In support of his argument, Cumberland states that the tolling provisions of former Code ? 8.01-581.9 provided necessary statutory relief from the running of the statute of limitations. This relief was needed, he asserts, because former Code ? 8.01-581.2 prohibited plaintiffs from filing a motion for judgment until 90 days after they had given notice of claim, and after the review panel process, if any, had been completed. Since he was subjected to these delays imposed by statute when he filed his notice of claim and refrained from filing suit, Cumberland argues that a miscarriage of justice will result if he is denied the benefit of the tolling provisions.

In response, Boone asserts that Cumberland cannot claim that application of the repeal provision left him no opportunity to preserve his rights by filing suit. Boone argues that Cumberland could have filed his motion for judgment beginning July 1, 1993, within the unexpired time remaining on the statute of limitations, and that application of the repeal provision does not result in a miscarriage of justice. Citing Starnes v. Cayouette, 244 Va. 202, 211-12, 419 S.E.2d 669, 674-75 (1992), Boone contends that he, rather than Cumberland, would suffer a miscarriage of justice if Boone is denied his right to rely on the repeal provision and its effect on the running of the statute of limitations. We disagree with the conclusion urged by Boone.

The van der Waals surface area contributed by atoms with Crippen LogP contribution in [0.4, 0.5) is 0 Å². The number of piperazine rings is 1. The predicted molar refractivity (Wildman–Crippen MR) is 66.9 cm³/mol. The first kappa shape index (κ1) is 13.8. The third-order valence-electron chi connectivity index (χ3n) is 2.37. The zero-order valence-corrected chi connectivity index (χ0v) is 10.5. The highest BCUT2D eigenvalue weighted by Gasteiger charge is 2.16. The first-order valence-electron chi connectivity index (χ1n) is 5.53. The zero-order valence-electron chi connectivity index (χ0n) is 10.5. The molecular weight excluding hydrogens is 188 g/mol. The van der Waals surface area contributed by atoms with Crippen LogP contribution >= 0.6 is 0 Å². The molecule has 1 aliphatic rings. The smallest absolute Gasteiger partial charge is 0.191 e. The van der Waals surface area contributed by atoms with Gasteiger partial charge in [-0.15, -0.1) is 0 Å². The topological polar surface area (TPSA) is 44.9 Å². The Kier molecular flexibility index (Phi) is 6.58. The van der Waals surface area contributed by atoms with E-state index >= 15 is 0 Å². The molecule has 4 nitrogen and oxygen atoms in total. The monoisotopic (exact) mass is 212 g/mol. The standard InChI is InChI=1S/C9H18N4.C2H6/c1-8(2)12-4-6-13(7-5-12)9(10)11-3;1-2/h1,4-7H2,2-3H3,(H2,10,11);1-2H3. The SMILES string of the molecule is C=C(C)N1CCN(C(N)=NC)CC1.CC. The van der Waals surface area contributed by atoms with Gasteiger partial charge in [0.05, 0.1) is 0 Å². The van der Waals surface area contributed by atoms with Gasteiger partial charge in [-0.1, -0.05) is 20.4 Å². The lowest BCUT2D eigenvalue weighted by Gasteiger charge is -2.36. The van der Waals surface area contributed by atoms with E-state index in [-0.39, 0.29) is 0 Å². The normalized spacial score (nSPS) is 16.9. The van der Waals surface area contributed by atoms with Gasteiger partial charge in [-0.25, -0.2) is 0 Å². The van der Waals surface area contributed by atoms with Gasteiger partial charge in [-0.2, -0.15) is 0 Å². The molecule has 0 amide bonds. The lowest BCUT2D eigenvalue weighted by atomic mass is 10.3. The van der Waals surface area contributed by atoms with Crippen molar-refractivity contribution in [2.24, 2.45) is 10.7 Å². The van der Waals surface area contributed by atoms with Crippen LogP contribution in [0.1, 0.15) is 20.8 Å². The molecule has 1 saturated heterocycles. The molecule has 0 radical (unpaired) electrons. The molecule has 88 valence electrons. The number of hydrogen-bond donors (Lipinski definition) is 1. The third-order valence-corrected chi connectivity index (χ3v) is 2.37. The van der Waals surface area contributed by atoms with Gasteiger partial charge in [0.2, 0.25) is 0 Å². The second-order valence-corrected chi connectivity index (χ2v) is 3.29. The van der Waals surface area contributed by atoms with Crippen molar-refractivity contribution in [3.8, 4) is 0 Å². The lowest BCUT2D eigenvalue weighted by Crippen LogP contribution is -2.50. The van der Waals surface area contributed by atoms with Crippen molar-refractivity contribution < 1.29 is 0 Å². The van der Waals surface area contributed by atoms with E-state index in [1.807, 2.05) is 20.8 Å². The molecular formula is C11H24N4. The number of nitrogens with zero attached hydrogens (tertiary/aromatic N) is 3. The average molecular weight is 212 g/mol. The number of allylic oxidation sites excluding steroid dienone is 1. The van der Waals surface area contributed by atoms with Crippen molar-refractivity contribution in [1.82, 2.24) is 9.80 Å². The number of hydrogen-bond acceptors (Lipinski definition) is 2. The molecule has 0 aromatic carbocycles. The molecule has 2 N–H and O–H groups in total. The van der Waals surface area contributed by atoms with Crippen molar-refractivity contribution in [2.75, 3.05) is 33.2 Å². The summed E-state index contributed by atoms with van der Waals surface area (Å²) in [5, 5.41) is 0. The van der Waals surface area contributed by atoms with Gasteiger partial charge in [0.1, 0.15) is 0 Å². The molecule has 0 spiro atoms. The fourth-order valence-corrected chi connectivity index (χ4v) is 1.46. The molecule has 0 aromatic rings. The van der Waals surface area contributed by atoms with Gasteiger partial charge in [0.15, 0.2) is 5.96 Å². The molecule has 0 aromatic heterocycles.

At the time Cumberland gave his notice of claim, former Code ? 8.01-581.2 prohibited him from filing a motion for judgment until after the applicable statutory time period had expired. As we explained in Baker v. Zirkle, the potential adverse effects of this requirement on a plaintiff’s right to bring suit were remedied by the tolling provisions of former Code ? 8.01-581.9. 226 Va. at 13, 307 S.E.2d at 236-37. Thus, prior to July 1, 1993, no plaintiff who was subject to the requirements of former Code ? 8.01-581.2 was denied the tolling benefits of former Code ? 8.01-581.9.